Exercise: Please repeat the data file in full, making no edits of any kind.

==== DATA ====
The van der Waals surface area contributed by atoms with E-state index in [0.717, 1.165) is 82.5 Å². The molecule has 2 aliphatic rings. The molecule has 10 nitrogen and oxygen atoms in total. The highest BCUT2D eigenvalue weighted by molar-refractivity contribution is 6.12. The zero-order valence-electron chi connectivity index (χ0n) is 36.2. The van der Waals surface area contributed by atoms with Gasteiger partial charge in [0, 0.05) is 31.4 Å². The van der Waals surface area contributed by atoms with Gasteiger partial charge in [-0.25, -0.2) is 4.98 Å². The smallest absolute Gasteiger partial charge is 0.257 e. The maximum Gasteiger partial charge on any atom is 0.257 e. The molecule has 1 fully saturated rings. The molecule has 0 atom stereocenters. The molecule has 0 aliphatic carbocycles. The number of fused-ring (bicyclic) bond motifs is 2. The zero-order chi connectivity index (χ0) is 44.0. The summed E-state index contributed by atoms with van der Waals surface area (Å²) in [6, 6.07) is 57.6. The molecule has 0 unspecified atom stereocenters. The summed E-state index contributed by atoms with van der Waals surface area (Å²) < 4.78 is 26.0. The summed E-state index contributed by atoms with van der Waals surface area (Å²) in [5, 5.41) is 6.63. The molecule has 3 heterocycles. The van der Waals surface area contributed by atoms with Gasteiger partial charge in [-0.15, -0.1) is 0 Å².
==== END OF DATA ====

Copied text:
The van der Waals surface area contributed by atoms with E-state index in [0.717, 1.165) is 82.5 Å². The molecule has 2 aliphatic rings. The molecule has 10 nitrogen and oxygen atoms in total. The highest BCUT2D eigenvalue weighted by molar-refractivity contribution is 6.12. The zero-order valence-electron chi connectivity index (χ0n) is 36.2. The van der Waals surface area contributed by atoms with Gasteiger partial charge in [0, 0.05) is 31.4 Å². The van der Waals surface area contributed by atoms with Gasteiger partial charge in [-0.25, -0.2) is 4.98 Å². The smallest absolute Gasteiger partial charge is 0.257 e. The maximum Gasteiger partial charge on any atom is 0.257 e. The molecule has 1 fully saturated rings. The molecule has 0 atom stereocenters. The molecule has 0 aliphatic carbocycles. The number of fused-ring (bicyclic) bond motifs is 2. The zero-order chi connectivity index (χ0) is 44.0. The summed E-state index contributed by atoms with van der Waals surface area (Å²) in [6, 6.07) is 57.6. The molecule has 0 unspecified atom stereocenters. The summed E-state index contributed by atoms with van der Waals surface area (Å²) < 4.78 is 26.0. The summed E-state index contributed by atoms with van der Waals surface area (Å²) in [5, 5.41) is 6.63. The molecule has 3 heterocycles. The van der Waals surface area contributed by atoms with Gasteiger partial charge in [-0.15, -0.1) is 0 Å².